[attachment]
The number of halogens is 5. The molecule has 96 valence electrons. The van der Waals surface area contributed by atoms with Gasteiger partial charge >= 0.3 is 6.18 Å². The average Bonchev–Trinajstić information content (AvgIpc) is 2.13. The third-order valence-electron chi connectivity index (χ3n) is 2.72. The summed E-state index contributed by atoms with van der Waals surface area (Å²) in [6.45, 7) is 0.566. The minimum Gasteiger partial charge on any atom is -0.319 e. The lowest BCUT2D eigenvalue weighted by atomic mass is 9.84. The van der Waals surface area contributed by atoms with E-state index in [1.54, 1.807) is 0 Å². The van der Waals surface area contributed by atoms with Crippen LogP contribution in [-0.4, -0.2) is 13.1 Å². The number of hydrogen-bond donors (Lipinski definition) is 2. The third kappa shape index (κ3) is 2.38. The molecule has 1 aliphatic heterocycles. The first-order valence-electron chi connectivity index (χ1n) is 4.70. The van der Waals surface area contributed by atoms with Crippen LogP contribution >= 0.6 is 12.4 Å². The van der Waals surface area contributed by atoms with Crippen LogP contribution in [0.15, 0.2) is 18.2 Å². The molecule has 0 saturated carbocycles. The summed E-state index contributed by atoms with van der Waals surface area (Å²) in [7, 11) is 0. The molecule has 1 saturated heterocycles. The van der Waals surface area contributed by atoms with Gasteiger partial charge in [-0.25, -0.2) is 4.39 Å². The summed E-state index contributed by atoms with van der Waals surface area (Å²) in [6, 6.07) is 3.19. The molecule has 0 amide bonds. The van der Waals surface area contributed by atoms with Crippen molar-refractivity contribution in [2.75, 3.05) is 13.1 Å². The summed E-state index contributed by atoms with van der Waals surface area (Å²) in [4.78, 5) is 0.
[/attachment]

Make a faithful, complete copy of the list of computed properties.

The number of halogens is 5. The molecule has 96 valence electrons. The van der Waals surface area contributed by atoms with Gasteiger partial charge >= 0.3 is 6.18 Å². The average Bonchev–Trinajstić information content (AvgIpc) is 2.13. The third-order valence-electron chi connectivity index (χ3n) is 2.72. The summed E-state index contributed by atoms with van der Waals surface area (Å²) in [6.45, 7) is 0.566. The minimum Gasteiger partial charge on any atom is -0.319 e. The lowest BCUT2D eigenvalue weighted by atomic mass is 9.84. The van der Waals surface area contributed by atoms with E-state index in [1.54, 1.807) is 0 Å². The van der Waals surface area contributed by atoms with Crippen LogP contribution in [-0.4, -0.2) is 13.1 Å². The number of hydrogen-bond donors (Lipinski definition) is 2. The third kappa shape index (κ3) is 2.38. The molecule has 1 aliphatic heterocycles. The first-order valence-electron chi connectivity index (χ1n) is 4.70. The van der Waals surface area contributed by atoms with Crippen LogP contribution >= 0.6 is 12.4 Å². The van der Waals surface area contributed by atoms with Crippen LogP contribution in [0.15, 0.2) is 18.2 Å². The molecule has 0 saturated carbocycles. The summed E-state index contributed by atoms with van der Waals surface area (Å²) in [7, 11) is 0. The molecule has 1 saturated heterocycles. The van der Waals surface area contributed by atoms with Gasteiger partial charge in [-0.25, -0.2) is 4.39 Å². The summed E-state index contributed by atoms with van der Waals surface area (Å²) in [6, 6.07) is 3.19. The molecule has 0 amide bonds. The van der Waals surface area contributed by atoms with Crippen molar-refractivity contribution in [2.75, 3.05) is 13.1 Å². The summed E-state index contributed by atoms with van der Waals surface area (Å²) in [4.78, 5) is 0.